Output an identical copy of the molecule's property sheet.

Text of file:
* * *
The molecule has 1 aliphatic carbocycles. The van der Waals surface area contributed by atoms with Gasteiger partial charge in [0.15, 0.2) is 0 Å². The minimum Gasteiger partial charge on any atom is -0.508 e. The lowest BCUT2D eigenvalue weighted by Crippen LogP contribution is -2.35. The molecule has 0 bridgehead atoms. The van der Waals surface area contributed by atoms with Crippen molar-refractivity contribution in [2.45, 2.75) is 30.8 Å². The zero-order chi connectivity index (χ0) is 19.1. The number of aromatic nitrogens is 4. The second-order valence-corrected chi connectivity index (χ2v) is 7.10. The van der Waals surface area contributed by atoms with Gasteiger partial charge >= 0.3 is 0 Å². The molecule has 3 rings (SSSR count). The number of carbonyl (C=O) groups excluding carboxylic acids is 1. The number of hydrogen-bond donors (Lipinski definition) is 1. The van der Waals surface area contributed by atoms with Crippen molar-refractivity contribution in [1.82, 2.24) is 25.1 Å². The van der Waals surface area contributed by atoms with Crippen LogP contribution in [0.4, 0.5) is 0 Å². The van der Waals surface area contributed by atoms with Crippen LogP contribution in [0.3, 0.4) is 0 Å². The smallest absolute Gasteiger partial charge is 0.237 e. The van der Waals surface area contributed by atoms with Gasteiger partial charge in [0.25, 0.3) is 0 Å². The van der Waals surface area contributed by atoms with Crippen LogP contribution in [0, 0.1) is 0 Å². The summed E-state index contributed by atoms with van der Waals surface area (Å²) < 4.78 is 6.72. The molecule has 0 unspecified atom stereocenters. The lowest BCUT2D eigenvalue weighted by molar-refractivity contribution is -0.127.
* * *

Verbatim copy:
The molecule has 1 aliphatic carbocycles. The van der Waals surface area contributed by atoms with Gasteiger partial charge in [0.15, 0.2) is 0 Å². The minimum Gasteiger partial charge on any atom is -0.508 e. The lowest BCUT2D eigenvalue weighted by Crippen LogP contribution is -2.35. The molecule has 0 bridgehead atoms. The van der Waals surface area contributed by atoms with Crippen molar-refractivity contribution in [2.45, 2.75) is 30.8 Å². The zero-order chi connectivity index (χ0) is 19.1. The number of aromatic nitrogens is 4. The second-order valence-corrected chi connectivity index (χ2v) is 7.10. The van der Waals surface area contributed by atoms with Gasteiger partial charge >= 0.3 is 0 Å². The molecule has 3 rings (SSSR count). The number of carbonyl (C=O) groups excluding carboxylic acids is 1. The number of hydrogen-bond donors (Lipinski definition) is 1. The van der Waals surface area contributed by atoms with Crippen molar-refractivity contribution in [1.82, 2.24) is 25.1 Å². The van der Waals surface area contributed by atoms with Crippen LogP contribution in [0.4, 0.5) is 0 Å². The van der Waals surface area contributed by atoms with Crippen LogP contribution in [0.3, 0.4) is 0 Å². The smallest absolute Gasteiger partial charge is 0.237 e. The van der Waals surface area contributed by atoms with Gasteiger partial charge in [0.25, 0.3) is 0 Å². The van der Waals surface area contributed by atoms with Crippen LogP contribution in [0, 0.1) is 0 Å². The summed E-state index contributed by atoms with van der Waals surface area (Å²) < 4.78 is 6.72. The molecule has 0 unspecified atom stereocenters. The lowest BCUT2D eigenvalue weighted by molar-refractivity contribution is -0.127.